Python Functions 1.0

A computer program is made up of instructions for the computer. It's natural to have a way to divide the code up into sensible sub-parts, and these are called functions. Almost all the code you work with in Python is inside a function.

Python Function Syntax - "def"

Suppose we have a Python program in the file example.py, there will likely be many functions inside of it, each with part of the code. Each function is marked in the program text by the word "def":

alt: program is made of functions, each with def

Here is an example Python function, just to see its parts

def draw_colors():
    bit = Bit('5x5.world')
    bit.paint('blue')
    bit.move()
    bit.move()
    bit.paint('red')

Rule 1: A function has a name and some lines of code

Function Call 1.0

Say we have a function named "caller", and its body lines are run from top to bottom in the usual way:

def caller():
   x = 6
   draw_colors()   # call the "draw_colors" function
   x = 7
...

To "call" a function is to invoke and run its lines of code. The list below traces the sequence of the caller() function running, calling the draw_colors() function to run its lines, and then returning to finish the caller() lines.

  1. Line 1: x = 6 runs in the caller
  2. Line 2: draw_colors() runs, calling that function
    -The run goes over to draw_colors(), running the body lines there
    -Note the required parenthesis () at the end of the function-call syntax
    -The run of draw_colors() goes through its lines
    -When draw_colors() ended, the run resumes in the caller code...
  3. Line 3 x = 7 runs in the caller

The run of lines in the caller code is suspended while draw_colors() runs. Or equivalently, we could say that the computer runs one function at a time, so when it's running draw_colors(), it's not running the caller lines and vice-versa.

Here's a diagram showing the function-call sequence. The run starts with the lines in the caller function and goes over to run the lines in the called function. When the called function is finished, the run resumes where it left off in the caller.

function call run goes from caller, to called, back to caller

Bonus fact: the variables, such a "x" above, are separate and independent for each function, so x in caller is a completely separate variable from x in foo.

Rule 2: Call a function by its name with ()

Variant: Obect-Oriented Noun.Verb Function Call

Another way to call a function is the object-oriented aka noun.verb style, like this:

    bit.move()

Here bit is Python data of some sort, and .move() is a function to run on that data. At it's heart, this is still just a function call, but the data to work on is listed first, then a dot, then then the function name. Python mixes regular function calls and OOP function calls. Many languages use this "OOP" style, as it has a nice quality of thinking about what data you want to work on first, and then what operation to perform on that data.

Parameter Passing

Suppose we have a paint_window() function that fills a computer window with a color. We want a way to tell the function what color to use when calling it — blue or red or whatever.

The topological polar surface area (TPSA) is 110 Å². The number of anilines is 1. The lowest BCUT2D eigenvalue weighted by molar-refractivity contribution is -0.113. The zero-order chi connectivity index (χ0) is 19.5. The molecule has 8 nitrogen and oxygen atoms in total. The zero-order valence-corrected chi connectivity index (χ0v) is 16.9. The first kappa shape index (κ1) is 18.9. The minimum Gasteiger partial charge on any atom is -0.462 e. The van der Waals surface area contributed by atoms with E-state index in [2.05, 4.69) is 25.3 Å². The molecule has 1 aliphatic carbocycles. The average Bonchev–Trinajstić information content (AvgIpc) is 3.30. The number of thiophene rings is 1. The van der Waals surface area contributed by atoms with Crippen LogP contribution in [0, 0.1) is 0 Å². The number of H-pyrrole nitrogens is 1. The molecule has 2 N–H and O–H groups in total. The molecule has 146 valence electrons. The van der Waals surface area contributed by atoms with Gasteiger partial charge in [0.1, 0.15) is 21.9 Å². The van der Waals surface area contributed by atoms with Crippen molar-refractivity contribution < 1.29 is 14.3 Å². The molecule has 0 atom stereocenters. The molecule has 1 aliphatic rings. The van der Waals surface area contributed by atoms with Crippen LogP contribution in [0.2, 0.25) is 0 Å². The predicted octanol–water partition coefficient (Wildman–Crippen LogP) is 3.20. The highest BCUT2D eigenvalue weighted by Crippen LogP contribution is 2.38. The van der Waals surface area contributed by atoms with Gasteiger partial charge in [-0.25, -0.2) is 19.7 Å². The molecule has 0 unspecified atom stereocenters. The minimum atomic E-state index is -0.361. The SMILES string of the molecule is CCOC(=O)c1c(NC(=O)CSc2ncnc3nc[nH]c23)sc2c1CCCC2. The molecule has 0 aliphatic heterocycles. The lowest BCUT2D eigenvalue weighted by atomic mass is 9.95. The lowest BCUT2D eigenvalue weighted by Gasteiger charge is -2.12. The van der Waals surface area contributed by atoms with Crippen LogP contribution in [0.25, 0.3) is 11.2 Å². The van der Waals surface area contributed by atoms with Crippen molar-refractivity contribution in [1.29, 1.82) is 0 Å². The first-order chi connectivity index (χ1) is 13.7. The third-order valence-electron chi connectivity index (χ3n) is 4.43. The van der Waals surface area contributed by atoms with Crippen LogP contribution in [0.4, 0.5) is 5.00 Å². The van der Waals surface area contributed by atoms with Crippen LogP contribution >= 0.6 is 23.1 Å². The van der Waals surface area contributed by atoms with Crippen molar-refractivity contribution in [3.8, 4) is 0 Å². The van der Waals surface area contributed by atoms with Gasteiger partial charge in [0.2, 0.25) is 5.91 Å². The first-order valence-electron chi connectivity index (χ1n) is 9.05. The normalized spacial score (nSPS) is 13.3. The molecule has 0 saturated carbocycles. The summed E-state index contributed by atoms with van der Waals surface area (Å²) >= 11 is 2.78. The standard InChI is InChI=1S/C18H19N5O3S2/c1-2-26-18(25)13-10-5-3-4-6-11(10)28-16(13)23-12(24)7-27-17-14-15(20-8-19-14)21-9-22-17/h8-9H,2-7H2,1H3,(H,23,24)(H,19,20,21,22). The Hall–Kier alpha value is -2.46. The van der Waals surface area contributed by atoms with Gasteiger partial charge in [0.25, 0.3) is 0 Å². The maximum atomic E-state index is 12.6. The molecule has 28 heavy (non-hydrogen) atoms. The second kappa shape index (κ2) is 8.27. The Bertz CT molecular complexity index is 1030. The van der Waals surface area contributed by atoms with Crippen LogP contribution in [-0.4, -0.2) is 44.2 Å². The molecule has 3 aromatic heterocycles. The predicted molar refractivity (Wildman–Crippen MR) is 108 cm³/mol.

A parameter is extra information supplied by the caller that customizes the run of the called function. We will learn all the details of parameters in time. For today, it's sufficient that a function can take a parameter, and the parameter value is "passed in" as part of the call simply by including the desired value within the parenthesis.

So for example to call the paint_window() function to paint the window blue might look like the following.

paint_window('blue')

The syntax 'blue' is a Python string, which is the way to express a bit of text like this.

Calling the function to paint the window yellow would look like:

paint_window('yellow')

A programmer would say the code "calls the paint_window function" and "passes in 'yellow' as the parameter".

You could say that paint_window is the verb we want the computer to do, and 'blue' or 'yellow' are difference noun modifiers we provide to the action.

Rule 3: Pass a parameter value within the parenthesis of a function call

The existence of parameters perhaps explains why the parenthesis are part of the function-call syntax — the parens are the place for the parameter values.

We will see more details of how parameters work, but the case above is pretty simple. Call the function by name, and between the parenthesis there is a possibility of passing in extra information the function uses.

print() Parameter Example

This is a "in the interpreter" demo/example you can try. There is a function in Python called print(). It does many things, but one simple thing it does is take in a parameter value and print it out to the screen. Though unglamorous, this is a way to see function call and parameters in action.

>>> print('hi')     # Call print() with param 'hi'
hi                  # Output produced by print()
>>> print(23)
23
>>> print(4 + 5)
9

What you see here is calling the print() by its name as usual, and in between the parenthesis passing in parameter value like 'hi' or 23. The print() lines take in that parameter value and print it to the screen.

A function can accept 2 or more parameter values. In fact print() will accept multiple parameters. The multiple parameter values are listed within the parenthesis, separated by commas, like this:

>>> print('hi', 22)
hi 22
>>> print('behold', 123, 'donuts')
behold 123 donuts
>>> print(4, 8, 15, 16, 'woot')
4 8 15 16 woot